Teasla Motors, Inc. (TSLA) is, in many ways a phenomenal success story. They have disproved the naysayers and produced a viable, appealing electric sports car, then have expanded their model line. Following better than expected Q2 earnings three weeks ago, the stock continued on an upward trajectory, reaching a high of $173 on Monday.
Many have been made to look foolish during this meteoric rise by attempting to call the top, and until now I have resisted the temptation. I can resist no more. Following the earnings release, I waited and reserved judgment; I wanted to see how investors reacted before weighing in.
Considering the size of the beat, and a profit of $0.05 per share after adjustments, I would say that the reaction has been somewhat muted. I hate to sound like a broken record, but the market is very prone to “buy the rumor, sell the fact” and TSLA’s rapid appreciation has been on anticipation of a profit. Now that profitability has arrived (although some maintain that that profit after adjustments is smoke and mirrors) new buyers may be hard to find. Like Apple (AAPL) at $700, it is likely that buyers will run out fairly soon. Any fund or institution that wants to buy TSLA probably already has and the phenomenal price appreciation has probably resulted in their holding being significant as a percent of the portfolio. They will not hesitate to sell at the first sign of real weakness, so any downward move is likely to be exaggerated.
This is not the only similarity to AAPL at its peak. Proponents of TSLA tend to also be fanatical in their devotion, just like the Apple fan-boys, and anybody who questions the stock is seen as some kind of evil presence. This lack of rationality is a classic sign of a bubble. It is not that TSLA is bad, it’s just that, based on all known variables, the stock looks way overvalued right now.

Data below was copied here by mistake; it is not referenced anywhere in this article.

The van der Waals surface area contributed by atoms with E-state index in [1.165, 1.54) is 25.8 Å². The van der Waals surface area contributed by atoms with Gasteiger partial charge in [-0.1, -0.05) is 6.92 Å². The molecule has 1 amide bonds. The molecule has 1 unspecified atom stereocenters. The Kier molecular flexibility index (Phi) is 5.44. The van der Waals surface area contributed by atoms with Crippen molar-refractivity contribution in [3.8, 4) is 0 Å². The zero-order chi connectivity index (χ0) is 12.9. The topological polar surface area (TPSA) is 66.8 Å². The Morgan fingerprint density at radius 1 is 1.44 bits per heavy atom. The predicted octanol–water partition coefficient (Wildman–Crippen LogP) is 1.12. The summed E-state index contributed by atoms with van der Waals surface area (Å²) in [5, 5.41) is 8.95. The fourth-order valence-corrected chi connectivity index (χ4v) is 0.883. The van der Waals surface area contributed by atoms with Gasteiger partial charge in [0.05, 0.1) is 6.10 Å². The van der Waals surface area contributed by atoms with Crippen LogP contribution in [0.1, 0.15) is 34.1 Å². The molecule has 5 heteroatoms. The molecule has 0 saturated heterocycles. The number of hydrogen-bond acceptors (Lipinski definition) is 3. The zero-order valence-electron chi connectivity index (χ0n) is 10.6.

The big difference between AAPL and TSLA, of course, is that Apple was, and is, a phenomenally profitable company with more cash than they knew what to do with; once again, hardly a positive for Tesla.
Management has predicted an increasing profitability, but there are several challenges to the kind of growth that would make even the current valuation of close to $20 Billion look inflated. Firstly, as detailed in this article by John Petersen at Seeking Alpha, continued growth is dependent on increased supply of batteries, something which even Elon Musk, Tesla’s CEO, thinks will present a challenge.
Secondly, there must be significant changes in infrastructure or technology here in the US if Tesla’s products are to cross over to the mainstream. As great as the company’s cars are in many ways, their practical use is still limited by one glaring problem. They have a range of around 200 miles and, while more charging stations are appearing every day, they are still relatively rare in most of the country.
There are other, less tangible things that make me more inclined to short TSLA here than buy it. Elon Musk recently touted a much publicized proposal for an alternative transportation system on the West Coast, dubbed the “hyperloop”. This could be a great idea, and the world needs visionaries with grand plans, but if I am an investor in TSLA, does this idea make me happy? It produces in me a nagging suspicion that the company’s inspiration is becoming a little bored with the mundane task of growth, and moving on to other things. In the long term, diversification in alternative transport could well be a great thing for Tesla or any other company, but, in the short term, any attempt to realize the vision could eat up time and cash.
I want TSLA to succeed because I genuinely believe that we must, at some point find a viable alternative to fossil fuels. More than that, I believe they will succeed, but neither my wants nor my long term view can outweigh the fact that TSLA is looking more like a bubble every day. Buying the stock now at a P/E over 150, based on exponential growth expectations that even the CEO sees problems with, doesn’t seem wise.